Bleiswijk and Kruisweg who supported their German occupiers. As some members of the group, the Nationaal Socialistische Beweging (NSB), chose to keep their identities a secret, their numbers were unknown. The NSB left a sense of distrust and suspicion within the inhabitants of Bleiswijk and the Kruisweg after the war. Karel van Straalen recalled the power of the NSB in an interview in 2011. "An NSB member, whom I will not name, had seen that I had taken something from a crashed aeroplane. I had put it under my jacket and taken it home. The next day the police came to our house and asked my father what had I taken from the plane. My father told them that they should ask me and not him. I told the officer that I had nothing. I thought that was the end of the matter. That evening around six, when my family and I were at the dinner table, about ten armed German soldiers entered our house. We had people who were hiding on our land; as soon as they must have heard the truck coming they all disappeared. As I was the youngest, I remained seated as did not feel that I had anything to fear. I was wrong. One of the men had a large paper and called out the name, Karel Dietrich Coenraad van Straalen - that was me! I put up my hand and was told to, ‘Mitkommen!’ I had to step into the truck and was taken to the Haagseveer police station in Rotterdam. I was put into a police cell with about 12 people, it was so cramped you could barely move. Some people had been in hiding; one man was an illegal radio transmitter, one a doctor from Dordrecht who had been hiding a Jewish family and Bass Vente, the footballer. Every day, three or four times a day, I would be cross-examined in German, with a Dutch interpreter. I never received any blows but the interrogation was mentally draining, however I always stuck to no. One day I was told to 'Mitkommen!' and I knew that it was over and I could go home. I was brought to my father, and the German officer then told him that he had a good son. After that I have always found early morning the worst time of day. That was when I would hear those German boots coming to the cell I had been in and taking someone out. Often you would not ever see that person again. Thinking about it still makes me shiver, even today.”



Clara Veronica Querido (‘Umpie’) the little Jewish girl in hiding with her parents by the Koenekoop family in Bleiswijk.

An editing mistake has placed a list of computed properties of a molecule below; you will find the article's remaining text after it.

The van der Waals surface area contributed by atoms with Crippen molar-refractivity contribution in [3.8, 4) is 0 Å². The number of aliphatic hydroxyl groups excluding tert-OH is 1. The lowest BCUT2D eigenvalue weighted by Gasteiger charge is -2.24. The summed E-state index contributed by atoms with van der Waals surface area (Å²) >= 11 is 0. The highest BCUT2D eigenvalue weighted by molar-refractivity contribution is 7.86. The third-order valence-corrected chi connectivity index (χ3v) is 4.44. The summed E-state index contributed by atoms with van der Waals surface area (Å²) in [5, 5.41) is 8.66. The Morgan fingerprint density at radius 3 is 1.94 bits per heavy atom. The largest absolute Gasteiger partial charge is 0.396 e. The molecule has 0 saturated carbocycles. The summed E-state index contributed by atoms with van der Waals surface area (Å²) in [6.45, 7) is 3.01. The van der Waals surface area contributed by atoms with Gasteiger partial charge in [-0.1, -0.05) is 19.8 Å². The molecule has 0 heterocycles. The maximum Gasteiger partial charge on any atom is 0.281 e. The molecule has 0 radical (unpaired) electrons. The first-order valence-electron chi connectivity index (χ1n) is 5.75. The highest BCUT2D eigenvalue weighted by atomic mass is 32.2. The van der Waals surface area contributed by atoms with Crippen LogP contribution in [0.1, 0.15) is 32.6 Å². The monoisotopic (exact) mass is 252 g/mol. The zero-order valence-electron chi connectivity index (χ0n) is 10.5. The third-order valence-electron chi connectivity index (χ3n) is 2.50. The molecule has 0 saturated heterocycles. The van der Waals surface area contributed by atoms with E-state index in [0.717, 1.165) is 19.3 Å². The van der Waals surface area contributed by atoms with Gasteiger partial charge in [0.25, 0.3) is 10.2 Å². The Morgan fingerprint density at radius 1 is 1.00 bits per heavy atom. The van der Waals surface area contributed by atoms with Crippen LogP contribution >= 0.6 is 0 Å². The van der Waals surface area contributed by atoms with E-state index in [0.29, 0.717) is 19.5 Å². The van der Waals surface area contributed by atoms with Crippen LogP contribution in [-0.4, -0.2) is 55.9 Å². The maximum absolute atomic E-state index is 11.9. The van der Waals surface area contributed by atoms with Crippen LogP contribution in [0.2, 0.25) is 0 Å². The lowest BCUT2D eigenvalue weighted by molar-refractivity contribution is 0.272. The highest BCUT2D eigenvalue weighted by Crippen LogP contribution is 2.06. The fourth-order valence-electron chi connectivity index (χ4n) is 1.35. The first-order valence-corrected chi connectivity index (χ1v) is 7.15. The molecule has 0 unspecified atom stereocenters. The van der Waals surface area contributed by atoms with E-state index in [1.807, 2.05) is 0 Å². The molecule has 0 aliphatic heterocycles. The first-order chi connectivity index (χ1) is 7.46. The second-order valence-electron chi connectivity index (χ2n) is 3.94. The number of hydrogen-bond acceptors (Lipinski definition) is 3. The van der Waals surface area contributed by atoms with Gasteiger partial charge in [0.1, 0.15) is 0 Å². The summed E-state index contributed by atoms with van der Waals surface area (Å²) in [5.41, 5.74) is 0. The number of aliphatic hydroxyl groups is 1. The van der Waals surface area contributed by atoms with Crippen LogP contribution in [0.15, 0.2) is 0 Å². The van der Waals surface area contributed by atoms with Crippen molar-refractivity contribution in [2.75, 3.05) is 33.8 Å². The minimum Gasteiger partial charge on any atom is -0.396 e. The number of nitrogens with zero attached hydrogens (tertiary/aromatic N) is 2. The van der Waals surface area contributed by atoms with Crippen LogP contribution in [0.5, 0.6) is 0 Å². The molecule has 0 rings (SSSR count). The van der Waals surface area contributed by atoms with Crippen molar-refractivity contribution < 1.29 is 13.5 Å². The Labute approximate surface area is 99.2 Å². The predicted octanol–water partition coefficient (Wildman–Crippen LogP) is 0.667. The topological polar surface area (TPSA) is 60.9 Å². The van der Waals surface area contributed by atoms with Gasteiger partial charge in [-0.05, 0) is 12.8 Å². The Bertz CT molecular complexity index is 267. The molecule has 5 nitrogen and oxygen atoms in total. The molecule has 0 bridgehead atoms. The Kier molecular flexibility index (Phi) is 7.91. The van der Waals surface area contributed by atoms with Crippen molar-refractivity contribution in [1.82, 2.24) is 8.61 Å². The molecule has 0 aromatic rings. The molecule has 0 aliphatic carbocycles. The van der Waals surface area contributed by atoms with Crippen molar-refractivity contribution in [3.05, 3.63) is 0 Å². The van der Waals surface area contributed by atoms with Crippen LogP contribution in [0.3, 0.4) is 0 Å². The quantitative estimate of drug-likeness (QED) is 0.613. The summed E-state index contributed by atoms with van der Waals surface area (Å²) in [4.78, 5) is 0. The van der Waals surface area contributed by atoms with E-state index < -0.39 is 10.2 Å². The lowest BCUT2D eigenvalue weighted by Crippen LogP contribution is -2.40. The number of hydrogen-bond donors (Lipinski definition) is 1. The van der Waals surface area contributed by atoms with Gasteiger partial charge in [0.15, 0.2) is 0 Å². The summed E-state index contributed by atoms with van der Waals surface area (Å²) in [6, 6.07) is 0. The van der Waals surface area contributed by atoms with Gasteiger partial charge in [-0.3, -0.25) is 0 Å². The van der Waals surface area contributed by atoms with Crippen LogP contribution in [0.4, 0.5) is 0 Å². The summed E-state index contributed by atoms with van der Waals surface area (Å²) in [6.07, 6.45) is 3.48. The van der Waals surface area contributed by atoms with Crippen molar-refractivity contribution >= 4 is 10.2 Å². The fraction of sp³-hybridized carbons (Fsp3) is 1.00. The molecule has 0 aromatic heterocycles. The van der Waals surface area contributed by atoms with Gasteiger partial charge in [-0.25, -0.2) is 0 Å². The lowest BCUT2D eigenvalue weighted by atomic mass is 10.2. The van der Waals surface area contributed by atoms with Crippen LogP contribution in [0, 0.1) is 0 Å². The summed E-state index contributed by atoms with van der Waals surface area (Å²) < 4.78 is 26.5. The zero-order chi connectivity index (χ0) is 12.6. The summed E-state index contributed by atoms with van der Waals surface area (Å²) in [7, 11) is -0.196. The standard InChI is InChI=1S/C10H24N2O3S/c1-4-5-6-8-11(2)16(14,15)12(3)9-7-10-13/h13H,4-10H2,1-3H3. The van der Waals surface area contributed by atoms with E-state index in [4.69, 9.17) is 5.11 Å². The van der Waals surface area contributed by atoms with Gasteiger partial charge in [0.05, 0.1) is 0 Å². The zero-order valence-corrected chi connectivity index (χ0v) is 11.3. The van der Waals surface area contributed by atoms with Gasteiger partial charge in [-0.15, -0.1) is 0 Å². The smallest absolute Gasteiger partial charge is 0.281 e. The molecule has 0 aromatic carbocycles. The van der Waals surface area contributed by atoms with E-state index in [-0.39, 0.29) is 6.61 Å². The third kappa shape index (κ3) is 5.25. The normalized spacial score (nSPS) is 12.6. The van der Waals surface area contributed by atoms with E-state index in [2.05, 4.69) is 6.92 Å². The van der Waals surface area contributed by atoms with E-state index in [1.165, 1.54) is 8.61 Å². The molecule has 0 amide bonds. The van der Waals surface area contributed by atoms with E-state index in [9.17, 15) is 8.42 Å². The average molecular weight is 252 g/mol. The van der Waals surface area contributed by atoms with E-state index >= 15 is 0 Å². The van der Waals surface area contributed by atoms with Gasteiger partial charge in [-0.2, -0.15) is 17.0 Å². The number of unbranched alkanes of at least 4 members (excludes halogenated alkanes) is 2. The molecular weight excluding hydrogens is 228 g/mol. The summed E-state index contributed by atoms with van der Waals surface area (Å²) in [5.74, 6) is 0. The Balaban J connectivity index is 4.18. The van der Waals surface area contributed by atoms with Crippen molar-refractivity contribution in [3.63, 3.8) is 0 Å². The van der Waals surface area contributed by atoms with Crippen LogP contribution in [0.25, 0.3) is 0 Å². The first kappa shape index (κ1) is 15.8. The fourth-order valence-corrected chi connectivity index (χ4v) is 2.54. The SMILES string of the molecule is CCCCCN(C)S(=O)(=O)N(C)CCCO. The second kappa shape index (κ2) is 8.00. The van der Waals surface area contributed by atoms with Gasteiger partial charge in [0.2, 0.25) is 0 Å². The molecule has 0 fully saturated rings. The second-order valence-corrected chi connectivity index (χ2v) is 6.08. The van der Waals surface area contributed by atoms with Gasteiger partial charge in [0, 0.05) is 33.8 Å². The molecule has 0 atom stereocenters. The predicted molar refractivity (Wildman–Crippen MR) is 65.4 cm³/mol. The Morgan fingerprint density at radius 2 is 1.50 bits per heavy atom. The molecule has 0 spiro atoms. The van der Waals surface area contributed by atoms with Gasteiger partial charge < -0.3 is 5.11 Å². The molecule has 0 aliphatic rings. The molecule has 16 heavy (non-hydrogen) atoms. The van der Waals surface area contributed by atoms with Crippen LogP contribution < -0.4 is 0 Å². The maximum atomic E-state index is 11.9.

Umpie In Amsterdam in June 1943, a Jewish family named Querido was arrested by the Germans and transported to the Hollandsche Schouwburg. Miraculously they were released after a week; father Joseph, mother Til and their three month old baby daughter Miranda Carla. They knew that they were extremely lucky to not have been sent to Camp Westerbork, a concentration camp, but realised that they would not be so lucky a second time. Joseph Querido met up with his friend, Izak Wertheim, who was a textile merchant. They discussed a client of Wertheim’s, a barber and tailor from Bleiswijk by the name of Gerrit Koenekoop. The two men had talked about the plight of the Jews in Amsterdam, and Koenekoop had said, “If you are in any difficulties, know who your friends are, don’t forget, if I can help in any way, I will.” Soon after, the Querido family and Izak Wertheim travelled separately to Bleiswijk. The Querido family went into hiding at Gerrit Koenekoop’s home, and Izak Wertheim went into hiding at another safe address near Bleiswijk. A deep friendship began to grow between both families and the family Koenekoop treated the baby Miranda Carla as one of their own. For the safety of everyone involved, they named her Umpie. Officially only Mayor Baan and Doctor Karreman knew about Family Querido. They all lived safely and peacefully until October 1944, when the family was betrayed by an unknown source. On a Sunday morning, two SS officers broke into the house and arrested Til Querido. From there, they took her to a holding house in Moerkapelle. Joseph Querido, Umpie, Gerrit Koenekoop, his wife Cathrien and their four children were brought to safety with the help of armed resistance officer Rien Slootmaker. All were forced to hide at various addresses and little Umpie was taken to the Wieriks, a family in Zoetermeer. Eventually, an American pilot, John McCormick, worked with the armed resistance of Zoetermeer to free Til Querido and reunite the entire family. They remained in hiding at the Wierik’s home until the end of the war. At the end of April 1945, the families were once again reunited and the Querido family remained in Bleiswijk for a few years. They eventually moved back to Amsterdam. Joseph Querido received the gift of a sewing